Aug 21, 2011 (Calcutta Tube IBNS): What drives people to struggle with the most inevitable reality of life – death? What makes others accept death happily and cheerfully as a passing phase in the cycle of life? How has mainstream cinema treated these parallel tracks to focus on this issue?
Will to Live, an American-Indian film released recently, talks about a desperate father’s courageous search for a rare herbal cure for cancer to save his son’s life. The father journeys from America to India nd into the Himalayas, making friends who empathise with his condition and extend help to him.
[ReviewAZON asin=”B000OUY34U” display=”inlinepost”]Looking back at mainstream Hindi films, the first unforgettable treatise that involves impending death as a way of celebrating life even though one is afflicted with a terminal illness is Anand (1971) directed by Hrishikesh Mukherjee.
Anand is a cult film that consolidated Rajesh Khanna’s phenomenal stardom. It is also remembered for its feather-light flourishes of humour, bonhomie, a touch of romance tinged heavily though with melodrama, as it runs along several tracks, involving a deep friendship between Anand and his young doctor Bhaskar Banerjee (Amitabh Bachchan), his self-constructed ‘family’ relationship with doctor friend Kulkarni (Ramesh Deo) and his wife, the elderly nurse who mothers him and Bhaskar’s wife. The grave and silent Bhaskar watches Anand draw the last drop of life’s juices while there is still time. For him, it is a learning experience.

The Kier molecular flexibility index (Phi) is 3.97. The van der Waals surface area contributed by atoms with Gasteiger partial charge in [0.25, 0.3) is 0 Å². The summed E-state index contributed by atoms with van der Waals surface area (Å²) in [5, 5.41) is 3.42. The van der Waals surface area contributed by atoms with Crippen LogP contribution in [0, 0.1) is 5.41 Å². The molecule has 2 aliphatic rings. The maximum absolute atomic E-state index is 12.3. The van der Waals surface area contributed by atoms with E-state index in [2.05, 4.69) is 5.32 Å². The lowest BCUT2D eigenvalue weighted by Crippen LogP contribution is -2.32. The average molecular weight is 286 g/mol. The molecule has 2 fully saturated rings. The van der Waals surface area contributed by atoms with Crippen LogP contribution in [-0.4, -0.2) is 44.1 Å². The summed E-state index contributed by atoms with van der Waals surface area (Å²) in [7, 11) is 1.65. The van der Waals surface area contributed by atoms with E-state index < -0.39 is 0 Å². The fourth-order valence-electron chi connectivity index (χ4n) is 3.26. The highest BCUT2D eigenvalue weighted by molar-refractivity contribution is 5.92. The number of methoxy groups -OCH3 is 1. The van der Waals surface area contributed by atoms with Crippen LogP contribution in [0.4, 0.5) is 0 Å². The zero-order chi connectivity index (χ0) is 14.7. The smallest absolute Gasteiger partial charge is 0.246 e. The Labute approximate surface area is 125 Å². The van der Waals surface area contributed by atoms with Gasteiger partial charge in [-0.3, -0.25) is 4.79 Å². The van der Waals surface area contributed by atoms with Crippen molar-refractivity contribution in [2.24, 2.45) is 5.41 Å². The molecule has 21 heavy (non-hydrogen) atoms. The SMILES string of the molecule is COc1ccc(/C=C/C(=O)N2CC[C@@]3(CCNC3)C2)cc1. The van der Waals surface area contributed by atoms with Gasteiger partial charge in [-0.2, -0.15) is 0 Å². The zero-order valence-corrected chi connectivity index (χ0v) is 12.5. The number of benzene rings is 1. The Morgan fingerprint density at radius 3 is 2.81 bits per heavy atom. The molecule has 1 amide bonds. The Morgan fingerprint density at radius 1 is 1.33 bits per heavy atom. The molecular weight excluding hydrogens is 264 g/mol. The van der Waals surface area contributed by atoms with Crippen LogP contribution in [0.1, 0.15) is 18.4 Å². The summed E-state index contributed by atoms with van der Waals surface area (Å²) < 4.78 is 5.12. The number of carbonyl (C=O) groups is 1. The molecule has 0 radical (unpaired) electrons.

Karan Johar produced a lavishly mounted, loud, glitzy but rather watered down poor imitation of Anand in the name and style of Kal Ho Na Ho (2003) starring Shahrukh Khan and directed by Nikhil Advani.
[ReviewAZON asin=”B001QEZRRU” display=”inlinepost”]The tremendous box office success of Anand with a memorable music track by Salil Choudhury and lyrics by Gulzar pushed Mukherjee to create another film haunted by the dark shadow of death- Mili.
Jaya Bachchan in Mili (1975) was fleshed out along the same lines as Anand. There was a marked difference though. A young man (Amitabh Bachchan) comes to live in the same housing complex as Mili. Her bubbling personality irritates him as he is a depressed introvert who shuns all social relationships haunted by a boyhood tragedy that has made him an alcoholic. The two eventually fall in love. He marries Mili and takes her abroad in search of a cure. Mili’s father (Ashok Kumar) stands on the terrace of the complex to watch the aircraft fly away, wondering with a sense of resignation about whether Mili will return or not. Though this was a better made film, Mili failed to set the box office on fire the way Anand did.